She continued, “In the Black communities, grassroots interventions have always had such far-reaching impact. I think UK Black Pride continues on in the spirit of all those who laid the foundations for us to build something as momentous as UK Black Pride. And to be frank, unless we dismantle patriarchy, we’re always going to have a need for Black Pride, for Trans Pride, for Disabled Pride, you name it.”
Phyll is continuing her work in the broader, global campaign for justice in the LGBTQ community through her new position as the executive director of the Kaleidoscope Trust, which she starts in August. The organization fights for LGBTQ rights in nations where those rights are nonexistent or folks continue to face discrimination for their sexual orientation or gender identity.
Some nations formerly occupied by the British have gradually started to roll back the centuries-old laws against LGBTQ rights, but those advancements represent only a fraction of the long list of nations still enforcing penalties today. And even in places where anti-LGBTQ laws have been scrapped, it will take time and effort to unravel the homophobic and transphobic attitudes that built up during those eras. Lady Phyll wants to continue chipping away at the long-term effects of colonization through her new role.
“Kaleidoscope Trust empowers the on-the-ground activists and gives them the money and resources they tell Kaleidoscope they need to help shift the dynamic around a specific hurdle,” she said. “We then go move through the corridors of power, among funding bodies and in spaces Black and Brown activists are not often granted access to in order to secure those resources and get them to the people who need them,” she explained.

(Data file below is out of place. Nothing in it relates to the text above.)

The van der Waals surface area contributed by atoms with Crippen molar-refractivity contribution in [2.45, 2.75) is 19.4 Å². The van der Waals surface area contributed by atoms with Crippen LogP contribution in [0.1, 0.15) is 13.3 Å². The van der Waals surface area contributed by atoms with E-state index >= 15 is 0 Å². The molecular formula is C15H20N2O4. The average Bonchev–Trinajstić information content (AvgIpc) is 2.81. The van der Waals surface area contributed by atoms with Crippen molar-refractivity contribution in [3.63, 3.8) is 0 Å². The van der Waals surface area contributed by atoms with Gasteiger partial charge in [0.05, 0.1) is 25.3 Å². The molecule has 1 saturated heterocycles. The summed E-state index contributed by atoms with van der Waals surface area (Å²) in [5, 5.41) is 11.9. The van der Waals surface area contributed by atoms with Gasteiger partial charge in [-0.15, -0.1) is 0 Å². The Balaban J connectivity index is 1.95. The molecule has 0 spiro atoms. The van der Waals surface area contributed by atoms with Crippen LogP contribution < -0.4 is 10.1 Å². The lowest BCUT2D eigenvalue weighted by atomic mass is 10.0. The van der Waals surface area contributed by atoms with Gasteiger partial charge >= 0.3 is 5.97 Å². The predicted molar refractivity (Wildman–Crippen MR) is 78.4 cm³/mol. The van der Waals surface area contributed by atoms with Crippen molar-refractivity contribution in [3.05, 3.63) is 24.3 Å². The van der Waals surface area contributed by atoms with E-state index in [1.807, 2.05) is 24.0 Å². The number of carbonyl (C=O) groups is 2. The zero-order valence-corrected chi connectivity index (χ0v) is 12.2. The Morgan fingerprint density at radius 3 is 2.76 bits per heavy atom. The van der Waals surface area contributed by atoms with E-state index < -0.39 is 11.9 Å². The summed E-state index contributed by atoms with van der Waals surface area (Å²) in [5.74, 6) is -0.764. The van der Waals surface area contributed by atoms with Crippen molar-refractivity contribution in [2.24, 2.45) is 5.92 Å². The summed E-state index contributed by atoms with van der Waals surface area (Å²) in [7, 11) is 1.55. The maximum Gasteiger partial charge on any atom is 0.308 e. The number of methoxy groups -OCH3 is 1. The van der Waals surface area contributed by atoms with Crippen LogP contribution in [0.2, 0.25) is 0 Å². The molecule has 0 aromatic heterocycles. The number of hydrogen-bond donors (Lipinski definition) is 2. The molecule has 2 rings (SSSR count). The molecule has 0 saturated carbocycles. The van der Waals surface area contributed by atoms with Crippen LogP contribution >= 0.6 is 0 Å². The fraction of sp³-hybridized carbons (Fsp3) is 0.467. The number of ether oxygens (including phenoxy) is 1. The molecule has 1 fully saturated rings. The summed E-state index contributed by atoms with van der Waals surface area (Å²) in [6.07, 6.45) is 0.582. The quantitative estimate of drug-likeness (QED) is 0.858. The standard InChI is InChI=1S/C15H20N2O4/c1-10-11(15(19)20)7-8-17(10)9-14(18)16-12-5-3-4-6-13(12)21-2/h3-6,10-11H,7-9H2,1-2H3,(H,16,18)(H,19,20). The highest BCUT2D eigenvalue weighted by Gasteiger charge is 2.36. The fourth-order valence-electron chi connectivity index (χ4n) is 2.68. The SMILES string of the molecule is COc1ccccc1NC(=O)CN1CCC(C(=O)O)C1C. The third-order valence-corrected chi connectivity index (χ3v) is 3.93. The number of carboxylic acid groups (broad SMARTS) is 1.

Lady Phyll’s engagement on LGBTQ rights on an international level gives her a special perspective of the meaning of WorldPride. She viewed the celebration in New York as a “momentous recognition” that the fight for queer rights is a global one that transcends borders and spans across oceans worldwide. And although her work is centered on addressing the lingering injustices facing the intersectional queer community, she believes that it is equally important to appreciate living as out LGBTQ people.
In other words, Lady Phyll planned to have fun and make connections in New York at WorldPride. She sought to meet as many people as she could, engage in conversations, connect with queer black sisters and brothers, and learn more about what’s happening with the local LGBTQ community here.
“So much of our lives as queer, transgender, and intersex people of color is in opposition to others or in defense of our humanity,” she said. “It feels important to recognize that our lives are also about those celebratory moments, when we come together to embrace each other, to say, ‘I see you,’ and to share in that collective joy together. We will get where we need to go if we do this together, if we fight for each other, and if we remember the global community of LGBTQ people who are working hard for their freedoms. There is so much to celebrated.”